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Another month, another massacre.

A month ago, we asked Congress to ban bump stocks, the lethal devices that were used in the Mandalay Bay shootings in Las Vegas by Stephen Paddock, that increase the rate of fire of semi-automatic weapons and essentially make them fully automatic.

Paddock used them to horrifying effect on Oct. 1, murdering 58 people and wounding another 500 at a country music concert as he rained death from his high-rise hotel room.

Slide-Fire, the Texas-based manufacturer of the bump stocks, promptly stopped taking orders for the devices, and after a month of “bereavement” last week started selling them again on its website.

Congress, meanwhile, dithered over the calls — including ours — to ban the devices. House Speaker Paul Ryan, R-Wis., said recently that Congress would rather have a regulatory solution to the problem. But the federal Bureau of Alcohol, Tobacco, Firearms and Explosives, which gave initial approval to bump stocks, has said it can’t ban the devices without Congress passing a new law.

The National Rifle Association, meanwhile, first said bump stocks should be regulated, but then backed away from any legislation to ban them. Fingers pointed in all directions and, in the meantime, bump stocks are ready for purchase as Christmas stocking stuffers.

On Nov. 5, it was another crazed shooter, in a feud with his in-laws, who walked into the First Baptist Church in Sutherland, Texas, and used his semi-automatic rifle to kill 26 innocent church-goers, many of them children, and wound 20 others. The shooter fled the church, was shot by a citizen and then apparently committed suicide.

Law enforcement authorities say the shooting was methodical, that Devin Patrick Kelley went down the church aisle firing and firing again — an estimated 450 times. Fifteen empty 30-round magazines were found at the scene. No, we have not seen any reports that Kelley used a bump stock to mow down the parishioners — he simply used high-capacity magazines to load and reload his rifle to shoot again and again and again and again until the pews were covered in blood.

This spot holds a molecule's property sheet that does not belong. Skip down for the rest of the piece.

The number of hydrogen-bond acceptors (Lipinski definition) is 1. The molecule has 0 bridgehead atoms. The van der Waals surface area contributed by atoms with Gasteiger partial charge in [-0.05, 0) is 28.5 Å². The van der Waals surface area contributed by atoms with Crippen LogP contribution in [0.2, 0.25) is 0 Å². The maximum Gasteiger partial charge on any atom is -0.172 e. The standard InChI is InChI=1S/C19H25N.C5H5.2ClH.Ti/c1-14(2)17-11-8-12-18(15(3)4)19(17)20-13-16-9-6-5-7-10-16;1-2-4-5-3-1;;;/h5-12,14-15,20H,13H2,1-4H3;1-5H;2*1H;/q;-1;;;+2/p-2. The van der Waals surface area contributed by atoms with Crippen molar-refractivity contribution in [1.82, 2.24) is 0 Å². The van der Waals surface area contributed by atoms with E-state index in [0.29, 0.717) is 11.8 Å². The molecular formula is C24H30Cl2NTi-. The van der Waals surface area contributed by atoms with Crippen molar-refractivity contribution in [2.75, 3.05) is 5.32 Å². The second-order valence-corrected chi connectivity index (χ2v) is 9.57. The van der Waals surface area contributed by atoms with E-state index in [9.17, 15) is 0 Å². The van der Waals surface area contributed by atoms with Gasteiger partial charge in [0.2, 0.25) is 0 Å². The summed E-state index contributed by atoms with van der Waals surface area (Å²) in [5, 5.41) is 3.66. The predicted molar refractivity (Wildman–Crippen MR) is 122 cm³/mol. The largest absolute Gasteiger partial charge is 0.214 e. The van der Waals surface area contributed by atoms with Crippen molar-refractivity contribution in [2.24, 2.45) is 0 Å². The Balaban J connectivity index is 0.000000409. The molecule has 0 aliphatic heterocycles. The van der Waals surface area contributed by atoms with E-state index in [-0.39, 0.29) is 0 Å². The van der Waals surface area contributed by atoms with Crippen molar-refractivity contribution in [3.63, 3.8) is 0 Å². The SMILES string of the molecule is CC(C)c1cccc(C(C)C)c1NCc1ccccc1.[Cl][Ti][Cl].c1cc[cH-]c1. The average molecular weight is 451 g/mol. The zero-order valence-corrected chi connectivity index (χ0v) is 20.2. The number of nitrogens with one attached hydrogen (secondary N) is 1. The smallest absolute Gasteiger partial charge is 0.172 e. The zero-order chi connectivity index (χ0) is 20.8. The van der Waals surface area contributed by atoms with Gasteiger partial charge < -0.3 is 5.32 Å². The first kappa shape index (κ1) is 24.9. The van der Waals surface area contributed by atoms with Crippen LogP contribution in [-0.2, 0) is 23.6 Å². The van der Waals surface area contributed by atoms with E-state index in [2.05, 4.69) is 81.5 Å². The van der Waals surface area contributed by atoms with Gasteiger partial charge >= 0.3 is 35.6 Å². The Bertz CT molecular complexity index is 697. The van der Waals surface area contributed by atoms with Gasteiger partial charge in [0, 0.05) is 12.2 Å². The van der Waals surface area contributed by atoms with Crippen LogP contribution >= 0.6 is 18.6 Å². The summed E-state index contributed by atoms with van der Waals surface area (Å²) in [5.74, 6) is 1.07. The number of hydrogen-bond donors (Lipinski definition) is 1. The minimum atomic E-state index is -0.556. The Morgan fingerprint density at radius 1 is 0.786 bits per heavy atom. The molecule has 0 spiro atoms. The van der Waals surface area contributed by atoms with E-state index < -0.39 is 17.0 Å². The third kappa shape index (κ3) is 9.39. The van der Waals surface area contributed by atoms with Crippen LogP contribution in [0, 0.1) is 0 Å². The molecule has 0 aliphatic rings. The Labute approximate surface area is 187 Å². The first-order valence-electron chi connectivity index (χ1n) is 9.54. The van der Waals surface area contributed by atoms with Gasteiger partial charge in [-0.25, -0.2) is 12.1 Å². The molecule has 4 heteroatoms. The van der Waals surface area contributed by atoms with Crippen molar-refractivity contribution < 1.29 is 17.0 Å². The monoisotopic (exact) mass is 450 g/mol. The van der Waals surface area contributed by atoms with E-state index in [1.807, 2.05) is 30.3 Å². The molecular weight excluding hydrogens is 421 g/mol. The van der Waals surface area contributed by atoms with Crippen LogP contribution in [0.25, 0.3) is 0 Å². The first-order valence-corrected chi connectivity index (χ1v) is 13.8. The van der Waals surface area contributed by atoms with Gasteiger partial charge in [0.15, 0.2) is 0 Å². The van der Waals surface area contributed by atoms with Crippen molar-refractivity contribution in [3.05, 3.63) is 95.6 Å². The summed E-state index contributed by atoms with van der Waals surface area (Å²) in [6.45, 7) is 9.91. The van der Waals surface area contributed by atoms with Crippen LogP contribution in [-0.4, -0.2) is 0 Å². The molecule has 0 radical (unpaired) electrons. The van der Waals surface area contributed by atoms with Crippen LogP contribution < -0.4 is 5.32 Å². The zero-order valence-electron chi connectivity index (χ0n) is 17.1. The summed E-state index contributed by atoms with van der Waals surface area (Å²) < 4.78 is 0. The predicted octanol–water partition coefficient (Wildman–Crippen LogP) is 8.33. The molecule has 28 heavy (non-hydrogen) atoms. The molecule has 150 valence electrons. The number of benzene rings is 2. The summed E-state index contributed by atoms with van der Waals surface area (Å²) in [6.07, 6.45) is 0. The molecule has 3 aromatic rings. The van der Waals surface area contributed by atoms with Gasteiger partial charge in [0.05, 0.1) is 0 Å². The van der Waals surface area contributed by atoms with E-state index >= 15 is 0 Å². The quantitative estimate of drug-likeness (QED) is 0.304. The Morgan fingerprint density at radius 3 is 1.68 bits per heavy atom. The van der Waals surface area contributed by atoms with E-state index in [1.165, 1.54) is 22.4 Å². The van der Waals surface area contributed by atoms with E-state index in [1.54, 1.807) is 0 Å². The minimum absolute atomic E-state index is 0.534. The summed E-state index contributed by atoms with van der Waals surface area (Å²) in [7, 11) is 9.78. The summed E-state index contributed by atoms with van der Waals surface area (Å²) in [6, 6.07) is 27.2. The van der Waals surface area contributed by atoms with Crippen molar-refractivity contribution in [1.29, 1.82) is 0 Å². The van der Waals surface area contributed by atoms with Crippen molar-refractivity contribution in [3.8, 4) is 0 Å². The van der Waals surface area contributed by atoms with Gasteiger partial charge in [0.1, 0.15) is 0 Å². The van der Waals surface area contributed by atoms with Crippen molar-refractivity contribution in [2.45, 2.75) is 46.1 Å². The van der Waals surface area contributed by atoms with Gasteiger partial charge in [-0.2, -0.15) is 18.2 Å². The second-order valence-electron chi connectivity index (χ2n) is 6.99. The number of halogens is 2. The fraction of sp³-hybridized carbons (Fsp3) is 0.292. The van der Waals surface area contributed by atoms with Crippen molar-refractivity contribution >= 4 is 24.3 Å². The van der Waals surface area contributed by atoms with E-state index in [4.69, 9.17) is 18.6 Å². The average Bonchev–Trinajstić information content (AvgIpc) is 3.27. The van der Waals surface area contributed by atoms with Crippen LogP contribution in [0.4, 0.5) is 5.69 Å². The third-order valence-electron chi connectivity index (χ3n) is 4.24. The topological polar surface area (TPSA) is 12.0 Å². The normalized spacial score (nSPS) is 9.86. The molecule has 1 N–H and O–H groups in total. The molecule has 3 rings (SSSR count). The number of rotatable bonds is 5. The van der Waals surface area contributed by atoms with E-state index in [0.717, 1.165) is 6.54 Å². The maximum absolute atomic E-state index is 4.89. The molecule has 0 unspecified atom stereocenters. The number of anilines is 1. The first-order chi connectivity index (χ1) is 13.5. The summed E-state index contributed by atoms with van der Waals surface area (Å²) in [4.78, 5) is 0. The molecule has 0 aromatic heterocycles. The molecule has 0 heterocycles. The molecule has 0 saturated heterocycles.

In the aftermath of the Texas massacre, Speaker Ryan called for prayers for those injured and killed in the Texas church and was criticized by some via social media. Along with Speaker Ryan, we believe in prayer. But we also believe that God helps those who help themselves. Our problem in the wake of these now regular gun-fueled massacres is not a crisis of faith in God, but a lack of faith in Congress to do something to protect the American people.

That is Congress’ obligation to all citizens to make them safer — no matter if they are devout in their religious practices, skeptics, lapsed Lutherans or on the secular left.

Congress has the ability to do this — to stand up to the NRA and the gun manufacturers and at least blunt the lethality of the all-too-frequent massacres. There is no reasonable purpose for the use of fully automatic firepower for hunting, or for self-protection through the use of bump stocks. Nor is there a reasonable purpose for the use of high-capacity 30- or 50-round magazines.

Banning bump stocks and limiting the capacity of magazines to five or six shots will not put an end to the madness of these attacks, but it will blunt them and reduce the number of casualties and injuries. That is the least our elected representatives can and should do.

We pray that Congress hears this message before next month’s massacre.


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